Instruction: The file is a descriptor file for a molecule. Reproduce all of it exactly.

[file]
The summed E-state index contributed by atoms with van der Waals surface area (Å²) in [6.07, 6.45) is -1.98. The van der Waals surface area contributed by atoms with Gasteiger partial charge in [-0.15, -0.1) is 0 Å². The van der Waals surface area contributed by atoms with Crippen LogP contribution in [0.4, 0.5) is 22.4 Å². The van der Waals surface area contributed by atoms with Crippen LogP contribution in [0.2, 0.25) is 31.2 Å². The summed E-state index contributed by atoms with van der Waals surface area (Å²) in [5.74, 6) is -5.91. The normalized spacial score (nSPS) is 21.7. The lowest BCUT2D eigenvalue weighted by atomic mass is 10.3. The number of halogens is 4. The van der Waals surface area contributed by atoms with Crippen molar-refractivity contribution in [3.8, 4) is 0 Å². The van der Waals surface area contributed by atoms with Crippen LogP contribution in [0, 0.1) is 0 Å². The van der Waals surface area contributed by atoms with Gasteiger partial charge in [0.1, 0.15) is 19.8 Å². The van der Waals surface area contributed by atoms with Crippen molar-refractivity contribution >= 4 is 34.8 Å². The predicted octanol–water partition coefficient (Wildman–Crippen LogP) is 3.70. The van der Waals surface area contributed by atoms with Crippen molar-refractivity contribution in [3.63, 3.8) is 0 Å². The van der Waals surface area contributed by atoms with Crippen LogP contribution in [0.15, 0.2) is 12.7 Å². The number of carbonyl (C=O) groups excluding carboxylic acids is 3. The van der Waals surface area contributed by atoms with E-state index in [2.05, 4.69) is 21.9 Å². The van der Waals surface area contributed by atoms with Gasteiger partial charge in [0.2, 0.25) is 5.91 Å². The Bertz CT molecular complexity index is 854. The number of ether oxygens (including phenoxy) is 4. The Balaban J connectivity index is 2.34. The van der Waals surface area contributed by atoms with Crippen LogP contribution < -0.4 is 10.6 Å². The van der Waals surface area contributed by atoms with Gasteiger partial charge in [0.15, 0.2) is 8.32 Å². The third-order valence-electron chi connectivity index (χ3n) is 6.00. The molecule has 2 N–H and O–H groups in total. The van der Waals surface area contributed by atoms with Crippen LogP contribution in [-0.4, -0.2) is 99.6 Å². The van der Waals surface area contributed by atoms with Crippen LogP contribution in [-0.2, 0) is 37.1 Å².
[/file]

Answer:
The summed E-state index contributed by atoms with van der Waals surface area (Å²) in [6.07, 6.45) is -1.98. The van der Waals surface area contributed by atoms with Gasteiger partial charge in [-0.15, -0.1) is 0 Å². The van der Waals surface area contributed by atoms with Crippen LogP contribution in [0.4, 0.5) is 22.4 Å². The van der Waals surface area contributed by atoms with Crippen LogP contribution in [0.2, 0.25) is 31.2 Å². The summed E-state index contributed by atoms with van der Waals surface area (Å²) in [5.74, 6) is -5.91. The normalized spacial score (nSPS) is 21.7. The lowest BCUT2D eigenvalue weighted by atomic mass is 10.3. The number of halogens is 4. The van der Waals surface area contributed by atoms with Crippen molar-refractivity contribution in [3.8, 4) is 0 Å². The van der Waals surface area contributed by atoms with Crippen LogP contribution in [0, 0.1) is 0 Å². The van der Waals surface area contributed by atoms with Gasteiger partial charge in [0.1, 0.15) is 19.8 Å². The van der Waals surface area contributed by atoms with Crippen molar-refractivity contribution >= 4 is 34.8 Å². The predicted octanol–water partition coefficient (Wildman–Crippen LogP) is 3.70. The van der Waals surface area contributed by atoms with Crippen molar-refractivity contribution in [3.63, 3.8) is 0 Å². The van der Waals surface area contributed by atoms with Crippen LogP contribution in [0.15, 0.2) is 12.7 Å². The number of carbonyl (C=O) groups excluding carboxylic acids is 3. The van der Waals surface area contributed by atoms with E-state index in [2.05, 4.69) is 21.9 Å². The van der Waals surface area contributed by atoms with Gasteiger partial charge in [0.2, 0.25) is 5.91 Å². The Bertz CT molecular complexity index is 854. The number of ether oxygens (including phenoxy) is 4. The Balaban J connectivity index is 2.34. The van der Waals surface area contributed by atoms with Crippen LogP contribution < -0.4 is 10.6 Å². The van der Waals surface area contributed by atoms with Gasteiger partial charge in [0.15, 0.2) is 8.32 Å². The third-order valence-electron chi connectivity index (χ3n) is 6.00. The molecule has 2 N–H and O–H groups in total. The van der Waals surface area contributed by atoms with Crippen LogP contribution in [-0.4, -0.2) is 99.6 Å². The van der Waals surface area contributed by atoms with Crippen LogP contribution in [-0.2, 0) is 37.1 Å².